“Fun was absolutely The Big Brief!” says Chris Chibnall, writer of two episodes this autumn. “Make it a big, loud, funny romp on a great scale.” This is his fourth episode of Doctor Who after the 2007 story 42 (starring a hot-and-bothered Michelle Collins) and the Silurian two-parter two years ago in which Rory was erased by the crack in time.
What was his first reaction when showrunner Steven Moffat gave him those four words, Dinosaurs on a Spaceship? “Err, did he really just say that? Does he really mean it? How are we going to do it? And, fantastic!”
I’ve watched it several times now and each time I’ve laughed, cooed and felt choked in all the same places. I’d have loved this grandiose action-adventure when I was a nipper. It is, as Chris says, fantastic fun.
But how did the idea come about? Marcus Wilson, series producer since The Impossible Astronaut last year, explains: “At the end of series six we had a conversation with our main suppliers like [digital fx company] the Mill and [prosthetics experts] Millennium FX and went, ‘Come on, guys, what would you be really excited about doing?’ and the Mill said, ‘We’d love to do dinosaurs!’ ”
The idea was pitched to Chris, “And he just smiled and went, ‘I know what to do with that,’ ” says Marcus. “Then he fired in some requests, ‘Can I have Rory’s dad? Can I have an African game hunter?’ And we’re thinking, ‘How does all this work?’ But when the script arrived, it was exciting to see where these other elements fitted in.”
“The first pitch I gave was very much what’s ended up on screen,” continues Chris. “Which is slightly unusual on Doctor Who. You often go round the houses. But it was such a clear concept.”
Could he be as ambitious as he liked? “It would be very easy to spend £300m on this but we don’t have it. So I had to be very responsible early on and go, ‘How do we do this? How do we make it work? What can we do with the dinosaurs? We went into a lot of detail. How many on screen? How many species? Some would be practical, some CGI.”
He also admits, “I knew that title alone couldn’t sustain 45 minutes. There had to be big stuff going on elsewhere.” What adds to the fun is that the Doctor has assembled an oddball gang to assist him: not only the Ponds, but Rory’s dad Brian, Queen Nefertiti and an Edwardian big-game hunter. “The fabulous thing about Doctor Who is you can have this collision of characters you’d never have in any other show or film and put them together in the most extraordinary situation.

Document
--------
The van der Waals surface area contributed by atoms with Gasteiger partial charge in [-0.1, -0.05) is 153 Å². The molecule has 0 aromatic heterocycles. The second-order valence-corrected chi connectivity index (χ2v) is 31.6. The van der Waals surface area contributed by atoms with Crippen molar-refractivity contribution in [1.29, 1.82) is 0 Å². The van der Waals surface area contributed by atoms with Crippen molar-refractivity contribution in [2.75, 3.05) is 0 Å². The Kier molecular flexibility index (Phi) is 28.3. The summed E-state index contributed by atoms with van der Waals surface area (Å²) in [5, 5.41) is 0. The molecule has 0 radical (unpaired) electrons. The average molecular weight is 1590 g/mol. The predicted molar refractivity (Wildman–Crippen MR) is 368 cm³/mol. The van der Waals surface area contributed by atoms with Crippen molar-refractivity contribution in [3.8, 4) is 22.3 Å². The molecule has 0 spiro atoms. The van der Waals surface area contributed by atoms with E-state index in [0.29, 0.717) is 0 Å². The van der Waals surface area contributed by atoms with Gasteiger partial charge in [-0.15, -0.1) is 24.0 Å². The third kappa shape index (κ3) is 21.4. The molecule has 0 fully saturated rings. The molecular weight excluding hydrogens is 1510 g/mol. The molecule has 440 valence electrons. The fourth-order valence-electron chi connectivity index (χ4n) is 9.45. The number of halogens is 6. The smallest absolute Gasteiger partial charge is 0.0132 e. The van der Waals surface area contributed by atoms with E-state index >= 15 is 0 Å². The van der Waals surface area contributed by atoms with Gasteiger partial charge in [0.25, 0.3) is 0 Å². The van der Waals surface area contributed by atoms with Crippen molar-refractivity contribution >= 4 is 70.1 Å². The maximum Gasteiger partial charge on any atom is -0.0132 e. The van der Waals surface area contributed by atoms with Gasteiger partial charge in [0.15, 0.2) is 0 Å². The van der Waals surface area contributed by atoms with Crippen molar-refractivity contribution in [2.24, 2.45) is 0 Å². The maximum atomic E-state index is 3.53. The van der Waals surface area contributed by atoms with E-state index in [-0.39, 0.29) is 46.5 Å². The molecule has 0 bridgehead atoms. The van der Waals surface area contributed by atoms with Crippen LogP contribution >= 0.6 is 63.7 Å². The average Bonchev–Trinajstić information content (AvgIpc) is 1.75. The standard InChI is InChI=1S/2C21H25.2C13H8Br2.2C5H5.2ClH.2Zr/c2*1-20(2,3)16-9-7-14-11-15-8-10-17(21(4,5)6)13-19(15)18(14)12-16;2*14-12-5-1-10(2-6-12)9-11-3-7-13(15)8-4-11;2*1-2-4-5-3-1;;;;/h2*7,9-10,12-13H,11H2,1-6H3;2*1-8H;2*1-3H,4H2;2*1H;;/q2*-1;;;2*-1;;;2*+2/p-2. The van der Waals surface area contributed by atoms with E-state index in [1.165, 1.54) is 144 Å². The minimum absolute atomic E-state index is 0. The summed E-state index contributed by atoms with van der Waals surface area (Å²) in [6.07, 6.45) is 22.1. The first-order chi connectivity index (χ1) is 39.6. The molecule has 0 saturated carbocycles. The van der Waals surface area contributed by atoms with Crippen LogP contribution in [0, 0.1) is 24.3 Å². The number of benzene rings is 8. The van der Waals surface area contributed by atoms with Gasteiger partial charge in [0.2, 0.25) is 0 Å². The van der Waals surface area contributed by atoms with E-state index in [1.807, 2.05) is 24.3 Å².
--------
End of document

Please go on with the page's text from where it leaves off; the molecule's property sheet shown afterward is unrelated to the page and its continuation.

“The idea of an Egyptian queen on a spaceship with dinosaurs really tickled me. And I really wanted to see Rory’s family and asked Steven if I could do that, knowing we only have a few episodes left with Rory and Amy. His family background hasn’t been explored, so it seemed like a great opportunity to have some fun with that.”
Brian Williams (played by The Fast Show’s Mark Williams) is one of the successes of the episode. A reluctant traveller, he rarely goes further than the paper shop and the golf; he gets a lot of comedic and heart-warming moments, and actually looks related to Rory. “You learn a great deal more about people when they’re with their parents. It exposes them,” chuckles Chris. “Brian’s a dad figure who embodies all the fears of the dad that I will become. Inept and unhelpful but also showing a great love. And you get the impression he’s slightly keener on Amy than Rory.”
Don’t expect Dinosaurs on a Spaceship to be wall-to-wall prehistoric monsters (and do expect some surprises) but they all look amazing. The triceratops, surely everyone’s favourite dinosaur, is a thing of beauty. It’s a far cry from Doctor Who’s previous stabs at dinosaurs, back in the 1970s, which were embarrassingly dodgy.
“I don’t remember watching Invasion of the Dinosaurs  as a child, although I did see The Time Warrior, which came just before,” says Chris. “I remember more reading the book, which was superb. I’m a huge fan of [writer] Malcolm Hulke.”
Marcus only vaguely recalls Invasion of the Dinosaurs with Jon Pertwee’s Doctor. “I’m a Tom Baker child really. I remember the Loch Ness Monster [in Terror of the Zygons, 1975]. I was actually quite spooked by that. But then I was only four or five.”
Marcus concludes: “I’m sure later generations will look back at our efforts and go, ‘Is that the best they could do?’ ” Somehow I doubt that.